If you do not follow the instructions concerning our policy on external links
your submission will be sent to the spam folder.
Deputy Mayor for Public Safety Everett Gillison says the Fire Department testing will last four to six weeks.
“These are actually the portable handhelds that we are changing out. We are trying to see whether these will serve the fire department well. We believe they will, and today we are starting that testing going forward.”
Gillison says they are trying out a model designed specifically for firefighters, rather than the same model that police will be getting.
“These radios are actually built with noise cancellation. Also the knobs are little bit easier to manipulate with your fire gloves on. So, these radios are actually ready for the fire ground.”
Fire Commissioner Lloyd Ayers, according to Gillison, made the case for the fire-specific radios.
“He knew it was going to cost a little bit more money in the short run, but that for the long run, the investment was well worth it for fire safety. And we did say, let’s do it, and let’s go forward.”
The current 800 mHz system came online ten years ago and problems — particularly intermittent outages — cropped up from the start. The police and fire unions say those outages endangered lives of civilians and those in uniform.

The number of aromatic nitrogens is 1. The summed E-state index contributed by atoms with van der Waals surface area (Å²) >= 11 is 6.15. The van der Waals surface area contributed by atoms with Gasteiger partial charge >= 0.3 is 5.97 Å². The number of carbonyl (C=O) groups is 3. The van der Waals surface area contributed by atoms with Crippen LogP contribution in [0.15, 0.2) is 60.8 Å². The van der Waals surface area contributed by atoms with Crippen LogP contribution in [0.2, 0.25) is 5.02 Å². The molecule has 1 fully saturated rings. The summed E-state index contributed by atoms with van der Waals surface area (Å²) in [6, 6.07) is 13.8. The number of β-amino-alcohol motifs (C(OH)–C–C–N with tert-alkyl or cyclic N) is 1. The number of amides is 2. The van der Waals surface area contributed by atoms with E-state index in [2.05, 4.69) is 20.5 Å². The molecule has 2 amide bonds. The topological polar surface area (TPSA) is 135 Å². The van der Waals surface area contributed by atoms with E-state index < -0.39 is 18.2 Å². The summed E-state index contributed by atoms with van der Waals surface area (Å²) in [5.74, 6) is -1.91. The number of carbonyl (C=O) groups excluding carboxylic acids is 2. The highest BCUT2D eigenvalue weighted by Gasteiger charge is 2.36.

It was two years ago that the Nutter Administration opted to rehire the original vendor, Motorola, to begin a $35 million overhaul. Officials said a top-to-bottom reworking was more cost-efficient than buying completely new system costing upwards of $100 million.
The upgrade includes all-new software and an overhaul of some of the hardware, including the underlying network that controls the system. A total of nearly 3,000 new handheld radios will be used for police, firefighters and prison guards. The city will also deploy portable repeater devices, allowing them to enhance the signal underground and in high-rises.
Gillison says the entire overhaul won’t be complete until spring of 2013.
Written by Mike Dunn